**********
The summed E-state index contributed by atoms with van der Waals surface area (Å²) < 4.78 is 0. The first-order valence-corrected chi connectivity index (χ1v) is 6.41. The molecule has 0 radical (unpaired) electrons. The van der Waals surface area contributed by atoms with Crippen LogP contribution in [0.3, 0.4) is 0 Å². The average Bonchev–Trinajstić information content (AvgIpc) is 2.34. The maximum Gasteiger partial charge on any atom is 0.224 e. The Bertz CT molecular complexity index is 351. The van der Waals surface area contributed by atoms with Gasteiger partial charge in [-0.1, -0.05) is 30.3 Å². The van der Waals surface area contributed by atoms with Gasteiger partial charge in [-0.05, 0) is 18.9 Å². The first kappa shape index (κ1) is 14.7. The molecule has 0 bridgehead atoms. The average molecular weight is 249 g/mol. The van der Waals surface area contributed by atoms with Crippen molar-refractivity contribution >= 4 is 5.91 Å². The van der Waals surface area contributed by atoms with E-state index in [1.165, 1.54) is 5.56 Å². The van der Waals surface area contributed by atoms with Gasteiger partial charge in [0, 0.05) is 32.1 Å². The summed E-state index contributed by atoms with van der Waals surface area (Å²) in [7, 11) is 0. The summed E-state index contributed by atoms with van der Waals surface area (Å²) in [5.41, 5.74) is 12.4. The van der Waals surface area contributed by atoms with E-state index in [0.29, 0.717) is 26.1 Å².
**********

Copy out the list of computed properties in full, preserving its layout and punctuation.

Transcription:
The summed E-state index contributed by atoms with van der Waals surface area (Å²) < 4.78 is 0. The first-order valence-corrected chi connectivity index (χ1v) is 6.41. The molecule has 0 radical (unpaired) electrons. The van der Waals surface area contributed by atoms with Crippen LogP contribution in [0.3, 0.4) is 0 Å². The average Bonchev–Trinajstić information content (AvgIpc) is 2.34. The maximum Gasteiger partial charge on any atom is 0.224 e. The Bertz CT molecular complexity index is 351. The van der Waals surface area contributed by atoms with Gasteiger partial charge in [-0.1, -0.05) is 30.3 Å². The van der Waals surface area contributed by atoms with Gasteiger partial charge in [-0.05, 0) is 18.9 Å². The first kappa shape index (κ1) is 14.7. The molecule has 0 bridgehead atoms. The average molecular weight is 249 g/mol. The van der Waals surface area contributed by atoms with Crippen molar-refractivity contribution >= 4 is 5.91 Å². The van der Waals surface area contributed by atoms with E-state index in [1.165, 1.54) is 5.56 Å². The van der Waals surface area contributed by atoms with Gasteiger partial charge in [0, 0.05) is 32.1 Å². The summed E-state index contributed by atoms with van der Waals surface area (Å²) in [7, 11) is 0. The summed E-state index contributed by atoms with van der Waals surface area (Å²) in [5.41, 5.74) is 12.4. The van der Waals surface area contributed by atoms with E-state index in [0.29, 0.717) is 26.1 Å².